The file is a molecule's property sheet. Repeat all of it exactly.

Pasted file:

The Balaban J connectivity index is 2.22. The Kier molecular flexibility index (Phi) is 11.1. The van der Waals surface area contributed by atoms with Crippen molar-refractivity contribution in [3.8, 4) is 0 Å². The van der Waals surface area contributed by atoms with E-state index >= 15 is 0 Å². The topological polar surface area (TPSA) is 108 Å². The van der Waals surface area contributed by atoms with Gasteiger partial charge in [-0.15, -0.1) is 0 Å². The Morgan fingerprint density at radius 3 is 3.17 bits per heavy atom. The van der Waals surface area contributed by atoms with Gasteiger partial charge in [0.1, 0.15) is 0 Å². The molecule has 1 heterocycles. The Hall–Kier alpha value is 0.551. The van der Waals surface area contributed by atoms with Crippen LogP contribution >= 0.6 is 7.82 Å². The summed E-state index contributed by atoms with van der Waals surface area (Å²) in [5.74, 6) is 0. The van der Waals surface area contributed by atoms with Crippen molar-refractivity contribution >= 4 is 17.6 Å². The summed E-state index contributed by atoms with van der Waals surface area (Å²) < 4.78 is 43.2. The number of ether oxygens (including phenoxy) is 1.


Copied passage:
The Balaban J connectivity index is 2.22. The Kier molecular flexibility index (Phi) is 11.1. The van der Waals surface area contributed by atoms with Crippen molar-refractivity contribution in [3.8, 4) is 0 Å². The van der Waals surface area contributed by atoms with E-state index >= 15 is 0 Å². The topological polar surface area (TPSA) is 108 Å². The van der Waals surface area contributed by atoms with Gasteiger partial charge in [-0.15, -0.1) is 0 Å². The Morgan fingerprint density at radius 3 is 3.17 bits per heavy atom. The van der Waals surface area contributed by atoms with Gasteiger partial charge in [0.1, 0.15) is 0 Å². The molecule has 1 heterocycles. The Hall–Kier alpha value is 0.551. The van der Waals surface area contributed by atoms with Crippen LogP contribution >= 0.6 is 7.82 Å². The summed E-state index contributed by atoms with van der Waals surface area (Å²) in [5.74, 6) is 0. The van der Waals surface area contributed by atoms with Crippen molar-refractivity contribution >= 4 is 17.6 Å². The summed E-state index contributed by atoms with van der Waals surface area (Å²) < 4.78 is 43.2. The number of ether oxygens (including phenoxy) is 1.